Psychologically, the offseason began soon after Grand Valley defeated us on Drury’s court. At the team dinner after the game, Coach Winstel announced that Grand Valley would be one of the teams coming to Regents Hall for our Christmas tournament in December. This announcement raised the bar not only for the upcoming season but also for the summer.

    That December date became all the more challenging—and exciting—when Grand Valley went on to roll over Drury in the regional final and win three in a row for the national championship. Playing them in December would be a great way...

    (pp. 117-144)

    Labor Day was yesterday. We are beginning the third week of the fall semester and four players are on the court for “individual” drills of the kind that are allowed before October 15. The time clock is set at 50:00. The players have been stretching and then jogging lightly up and down the court before the work begins.

    Winstel stands out beyond the free-throw line, four players under the basket. Three cones are placed along the three-point line—one to the left of the players, one straight ahead, and one to the right. These are known as 1, 2, 3....

    (pp. 145-160)

    Kentucky is a blue state in basketball. Walking into Memorial Coliseum you see the blue banners celebrating the dynasty Adolph Rupp built in the men’s game, the kind that Coach Mickie DeMoss would like to build in the women’s game. Last year’s UK women were 20–9. Their 9–5 record in the SEC included a win over Tennessee. This year they are number 16 in the national preseason Division I poll, compared with NKU’s number 15 in Division II. This matchup will provide an interesting comparison between the two divisions.

    Memorial Coliseum holds about 8,000 fans and about 2,500...

  10. Illustrations
    (pp. None)
    (pp. 161-195)

    The regular season begins with a home game against Midway, the small college near Lexington, Kentucky, at which Nancy Winstel began her coaching career in 1978. After the three-month offseason and the three-month preseason, it is finally time to play. The first good news upon entering Regents Hall on November 21 is that Karmen Graham is going to be okay. The MRI revealed no serious damage to the knee, so she should be playing again soon, hopefully in time for our GLVC opener against Quincy on November 30.

    The next good news is that NKU wins against Midway, 98–42,...

    (pp. 196-247)

    Fourteen games remain in the regular season. Eight of the fourteen teams in the GLVC will qualify for the conference tournament. If the selection were made after the loss to Lewis, we would not be among them. Yet if we are able to play at our best for the next two months, we will again be in Roberts Stadium in Evansville for the first weekend in March. And if we are there when the tournament begins, those old dreams might well be rekindled.

    Soon after returning home from the Lewis game, Angela Healy poured her hopes for the rest of...

    (pp. 248-264)

    Just like last year, Rudy, John, Bill, and I drove straight to Evansville for the GLVC Tournament after our Thursday afternoon classes. This time Jon and Cheryl followed in their van. We saw every variety of wind and rain during the first three hours, feeling on the windshield the brutal bursts that had appeared only as the colored edges of storm fronts on the TV weather forecast. With half an hour to go, our first blue pocket of light opened high in the sky. As the higher sky slowly broke, an orange band of light became brighter and brighter under...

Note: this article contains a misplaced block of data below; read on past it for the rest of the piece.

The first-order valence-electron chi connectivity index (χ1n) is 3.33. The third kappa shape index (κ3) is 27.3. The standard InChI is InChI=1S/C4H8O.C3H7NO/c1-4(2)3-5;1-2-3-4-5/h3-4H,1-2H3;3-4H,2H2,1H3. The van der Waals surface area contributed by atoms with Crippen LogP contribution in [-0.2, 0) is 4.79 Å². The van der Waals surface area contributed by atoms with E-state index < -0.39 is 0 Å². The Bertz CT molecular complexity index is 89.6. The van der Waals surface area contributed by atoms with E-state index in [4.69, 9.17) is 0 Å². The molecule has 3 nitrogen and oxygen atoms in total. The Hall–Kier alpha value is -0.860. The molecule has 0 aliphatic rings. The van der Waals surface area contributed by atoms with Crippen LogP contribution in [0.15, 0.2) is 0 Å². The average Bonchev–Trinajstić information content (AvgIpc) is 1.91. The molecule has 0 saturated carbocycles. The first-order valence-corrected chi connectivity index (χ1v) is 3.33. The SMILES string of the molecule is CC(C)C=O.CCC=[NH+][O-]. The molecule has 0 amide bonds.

(pp. 265-277)

    Two of our seniors had found their parents in the lobby of the Neil Carey Arena before the building was cleared for the evening session. Betsey and Katie were both sobbing convulsively. The tears at the farewell banquet a month later were of a different kind. Like those of Isabel Archer after the loss of her cousin Ralph at the end of Henry James’sThe Portrait of a Lady, “they were not the tears that blind.” Ralph had given Isabel two kinds of legacies—the fortune that had made her the victim of a fortune-hunting husband, and the generous love...

  15. CONCLUSION: March 2008
    (pp. 278-294)

    In 2008 March Madness lasted the whole month. The shock of last year’s last-second loss to Ferris State receded deeper and deeper into the past as this year’s team won one game after another all the way to the national championship game in Kearney, Nebraska, on March 29. In that game unranked NKU upset the highly favored University of South Dakota, duplicating the feat of Winstel’s team in upsetting North Dakota State for the national title eight years earlier. Led by senior cocaptains Angela Healy and Nicole Chiodi, the 2007–08 team achieved all that had been hoped for the...

    (pp. 295-297)
    Nancy Winstel

    I have been asked to contribute my coaching philosophy to this book. I can’t say that I have ever sat down and written out my philosophy on coaching. I have, however, given much thought to the coaching process over the years and have formulated some strong feelings and opinions on the subject. In these next few pages, I will attempt to give the reader some insight into the areas I feel are important.

    I believe that a very important role for the coach is to assist student-athletes in making their dreams come true. My job is to help them achieve....

    (pp. 298-300)
    (pp. 301-303)
    (pp. 304-310)
  20. INDEX
    (pp. 311-320)